'Getting' Mental Health
Sue compares the understanding people have of physical health problems to mental health problems.
25th April 2017, 3.00pm | Written by Sue Northcott
Things can go wrong with any organ, and because the brain is so complicated, like an incredibly sophisticated computer, the number of things that can go wrong is enormous. Some of these things can manifest themselves as Mental Illness. Just as a problem with the health of your heart isn’t visible but may change the way you feel and behave, a mental health problem may do the same.
These days people are comfortable with the fact that when someone is diagnosed with a heart problem, changes may have to be made to their personal and working life to help them cope and aid recovery. Some of these changes will be temporary, while others will be permanent. These are legally called ‘reasonable adjustments’. They may inconvenience the people around them, or look unfair if you aren’t aware of the underlying problem. Very few people have an issue with this, as it makes sense to do what we can to help a person keep healthy and performing to the best of their ability.
"So, if someone comes to you saying that they are anxious, stressed, depressed, just not feeling themselves or not coping as well as they usually do, do not judge. Listen. Ask them what they would like you to do. Listen again. This may be all they need. Keep listening."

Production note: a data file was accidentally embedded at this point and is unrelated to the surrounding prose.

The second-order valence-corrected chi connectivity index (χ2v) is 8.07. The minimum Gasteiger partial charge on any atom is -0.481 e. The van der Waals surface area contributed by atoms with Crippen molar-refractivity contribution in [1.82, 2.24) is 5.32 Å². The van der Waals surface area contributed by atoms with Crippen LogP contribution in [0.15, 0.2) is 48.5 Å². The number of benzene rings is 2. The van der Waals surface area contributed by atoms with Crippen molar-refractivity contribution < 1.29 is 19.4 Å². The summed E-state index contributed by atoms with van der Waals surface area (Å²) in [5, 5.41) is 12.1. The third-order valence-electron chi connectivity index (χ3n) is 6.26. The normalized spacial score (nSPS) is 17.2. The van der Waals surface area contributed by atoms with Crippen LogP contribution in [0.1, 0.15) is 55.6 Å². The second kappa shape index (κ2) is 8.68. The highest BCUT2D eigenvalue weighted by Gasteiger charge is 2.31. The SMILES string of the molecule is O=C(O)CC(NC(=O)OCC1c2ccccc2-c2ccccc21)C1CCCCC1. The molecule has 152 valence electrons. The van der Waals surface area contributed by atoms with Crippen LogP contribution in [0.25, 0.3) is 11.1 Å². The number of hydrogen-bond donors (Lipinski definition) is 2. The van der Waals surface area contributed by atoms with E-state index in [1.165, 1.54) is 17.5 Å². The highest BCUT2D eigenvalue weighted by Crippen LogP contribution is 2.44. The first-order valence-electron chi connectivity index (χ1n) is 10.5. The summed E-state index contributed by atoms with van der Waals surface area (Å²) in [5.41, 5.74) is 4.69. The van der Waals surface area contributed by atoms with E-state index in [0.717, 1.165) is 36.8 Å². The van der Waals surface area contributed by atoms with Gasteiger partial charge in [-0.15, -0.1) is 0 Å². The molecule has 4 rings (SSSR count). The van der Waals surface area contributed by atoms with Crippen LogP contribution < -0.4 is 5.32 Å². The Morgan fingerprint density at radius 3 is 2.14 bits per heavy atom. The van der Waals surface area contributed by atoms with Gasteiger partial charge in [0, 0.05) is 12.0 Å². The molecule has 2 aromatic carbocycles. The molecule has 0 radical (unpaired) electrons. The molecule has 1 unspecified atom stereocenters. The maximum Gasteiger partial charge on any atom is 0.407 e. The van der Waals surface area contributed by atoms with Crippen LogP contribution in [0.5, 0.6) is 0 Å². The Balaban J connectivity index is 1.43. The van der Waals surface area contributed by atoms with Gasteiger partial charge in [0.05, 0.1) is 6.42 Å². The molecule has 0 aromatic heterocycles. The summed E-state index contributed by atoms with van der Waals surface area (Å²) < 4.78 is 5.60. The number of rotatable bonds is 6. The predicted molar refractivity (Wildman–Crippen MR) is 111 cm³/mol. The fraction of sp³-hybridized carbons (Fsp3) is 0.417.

Unfortunately, this often isn’t the case for those with mental health conditions. Many people just don’t ‘get’ the idea of mental health at all. Through ignorance and prejudice some refuse to believe that there is really a problem. Others may choose to believe that the mental illness IS the person, and makes them less worthy of help than ‘normal’ people. Instead of being offered support, a person with a mental health condition can be made to feel like they are ‘making it up’, ‘putting it on’, are ‘lazy’, ‘thick’ and ‘worthless’. You only need to be met with this sort of response once before you start to believe it and stop asking for help at all. It’s then that mental illness spirals and can become just as life threatening as any heart attack.
So, if someone comes to you saying that they are anxious, stressed, depressed, just not feeling themselves or not coping as well as they usually do, do not judge. Listen. Ask them what they would like you to do. Listen again. This may be all they need. Keep listening.
On the other hand, if you are struggling yourself, talk. Tell someone what is wrong. If they don’t listen that’s not because you are in the wrong. Don’t give up. Find someone else. If you don’t feel brave enough to talk to someone you know, phone, text or email the Samaritans. They never judge. Whatever you do don’t suffer in silence. You need support, and you deserve it.
In the meantime, we (who are not ‘normal’) need to educate those who still don’t ‘get it’. We need to share our stories and show that our mental health problems aren’t ‘us’. The power of talking and sharing is huge. Humans are social animals and learn from shared experiences. We can’t expect those who have never had a problem themselves, or listened to someone who has suffered, to understand. When they meet us, and hear of our journeys, they will begin to see that we are ‘normal’ too, whatever that is. Sharing can be hard work, but the more we do it the easier it becomes. The more we do it, the more we are beating out a path for those struggling behind us. We are the pioneers and the missionaries who carry the message to the ignorant and show them the light.
Eventually, they will ‘get it’.
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